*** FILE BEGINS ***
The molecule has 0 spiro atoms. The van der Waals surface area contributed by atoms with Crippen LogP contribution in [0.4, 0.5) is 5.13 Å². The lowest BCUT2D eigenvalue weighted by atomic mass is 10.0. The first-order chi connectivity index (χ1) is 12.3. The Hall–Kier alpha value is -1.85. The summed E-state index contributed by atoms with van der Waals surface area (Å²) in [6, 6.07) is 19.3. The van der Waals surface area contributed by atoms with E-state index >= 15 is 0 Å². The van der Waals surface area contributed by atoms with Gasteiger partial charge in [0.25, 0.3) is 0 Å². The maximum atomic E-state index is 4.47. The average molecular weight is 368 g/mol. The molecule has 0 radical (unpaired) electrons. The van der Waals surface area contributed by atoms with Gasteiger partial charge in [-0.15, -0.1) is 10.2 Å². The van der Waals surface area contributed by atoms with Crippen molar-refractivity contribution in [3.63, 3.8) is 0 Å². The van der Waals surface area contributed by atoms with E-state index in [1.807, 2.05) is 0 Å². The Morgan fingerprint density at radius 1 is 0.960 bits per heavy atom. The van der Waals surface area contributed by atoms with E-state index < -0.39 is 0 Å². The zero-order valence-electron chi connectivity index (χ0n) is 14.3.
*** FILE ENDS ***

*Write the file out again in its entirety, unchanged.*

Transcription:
The molecule has 0 spiro atoms. The van der Waals surface area contributed by atoms with Crippen LogP contribution in [0.4, 0.5) is 5.13 Å². The lowest BCUT2D eigenvalue weighted by atomic mass is 10.0. The first-order chi connectivity index (χ1) is 12.3. The Hall–Kier alpha value is -1.85. The summed E-state index contributed by atoms with van der Waals surface area (Å²) in [6, 6.07) is 19.3. The van der Waals surface area contributed by atoms with E-state index >= 15 is 0 Å². The van der Waals surface area contributed by atoms with Gasteiger partial charge in [0.25, 0.3) is 0 Å². The maximum atomic E-state index is 4.47. The average molecular weight is 368 g/mol. The molecule has 0 radical (unpaired) electrons. The van der Waals surface area contributed by atoms with Gasteiger partial charge in [-0.15, -0.1) is 10.2 Å². The van der Waals surface area contributed by atoms with Crippen molar-refractivity contribution in [3.63, 3.8) is 0 Å². The van der Waals surface area contributed by atoms with E-state index in [1.807, 2.05) is 0 Å². The Morgan fingerprint density at radius 1 is 0.960 bits per heavy atom. The van der Waals surface area contributed by atoms with E-state index < -0.39 is 0 Å². The zero-order valence-electron chi connectivity index (χ0n) is 14.3.